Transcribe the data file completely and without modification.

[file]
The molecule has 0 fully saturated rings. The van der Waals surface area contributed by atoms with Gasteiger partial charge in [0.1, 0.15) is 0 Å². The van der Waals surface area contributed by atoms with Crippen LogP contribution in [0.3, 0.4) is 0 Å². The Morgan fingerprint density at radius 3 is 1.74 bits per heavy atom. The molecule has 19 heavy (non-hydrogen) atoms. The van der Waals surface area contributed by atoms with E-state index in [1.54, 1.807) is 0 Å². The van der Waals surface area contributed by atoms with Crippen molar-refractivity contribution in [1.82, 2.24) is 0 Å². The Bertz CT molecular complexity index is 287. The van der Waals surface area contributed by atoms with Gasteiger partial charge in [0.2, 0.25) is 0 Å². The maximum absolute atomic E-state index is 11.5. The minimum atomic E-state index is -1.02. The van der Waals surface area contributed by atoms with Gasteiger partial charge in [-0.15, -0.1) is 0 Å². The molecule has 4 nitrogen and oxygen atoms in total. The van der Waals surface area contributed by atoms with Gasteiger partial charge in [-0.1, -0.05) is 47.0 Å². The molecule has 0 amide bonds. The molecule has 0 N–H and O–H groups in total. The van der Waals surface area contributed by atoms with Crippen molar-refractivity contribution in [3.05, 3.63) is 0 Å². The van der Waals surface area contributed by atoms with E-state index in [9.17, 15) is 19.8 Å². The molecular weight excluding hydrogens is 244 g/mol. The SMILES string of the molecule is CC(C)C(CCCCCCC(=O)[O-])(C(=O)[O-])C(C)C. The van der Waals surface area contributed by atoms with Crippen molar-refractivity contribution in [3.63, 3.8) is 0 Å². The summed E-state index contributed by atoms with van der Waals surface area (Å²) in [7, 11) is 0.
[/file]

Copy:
The molecule has 0 fully saturated rings. The van der Waals surface area contributed by atoms with Gasteiger partial charge in [0.1, 0.15) is 0 Å². The van der Waals surface area contributed by atoms with Crippen LogP contribution in [0.3, 0.4) is 0 Å². The Morgan fingerprint density at radius 3 is 1.74 bits per heavy atom. The molecule has 19 heavy (non-hydrogen) atoms. The van der Waals surface area contributed by atoms with E-state index in [1.54, 1.807) is 0 Å². The van der Waals surface area contributed by atoms with Crippen molar-refractivity contribution in [1.82, 2.24) is 0 Å². The Bertz CT molecular complexity index is 287. The van der Waals surface area contributed by atoms with Gasteiger partial charge in [0.2, 0.25) is 0 Å². The maximum absolute atomic E-state index is 11.5. The minimum atomic E-state index is -1.02. The van der Waals surface area contributed by atoms with Gasteiger partial charge in [-0.15, -0.1) is 0 Å². The molecule has 4 nitrogen and oxygen atoms in total. The van der Waals surface area contributed by atoms with Gasteiger partial charge in [-0.1, -0.05) is 47.0 Å². The molecule has 0 amide bonds. The molecule has 0 N–H and O–H groups in total. The van der Waals surface area contributed by atoms with Crippen molar-refractivity contribution in [3.05, 3.63) is 0 Å². The van der Waals surface area contributed by atoms with E-state index in [9.17, 15) is 19.8 Å². The molecular weight excluding hydrogens is 244 g/mol. The SMILES string of the molecule is CC(C)C(CCCCCCC(=O)[O-])(C(=O)[O-])C(C)C. The van der Waals surface area contributed by atoms with Crippen molar-refractivity contribution in [3.63, 3.8) is 0 Å². The summed E-state index contributed by atoms with van der Waals surface area (Å²) in [7, 11) is 0.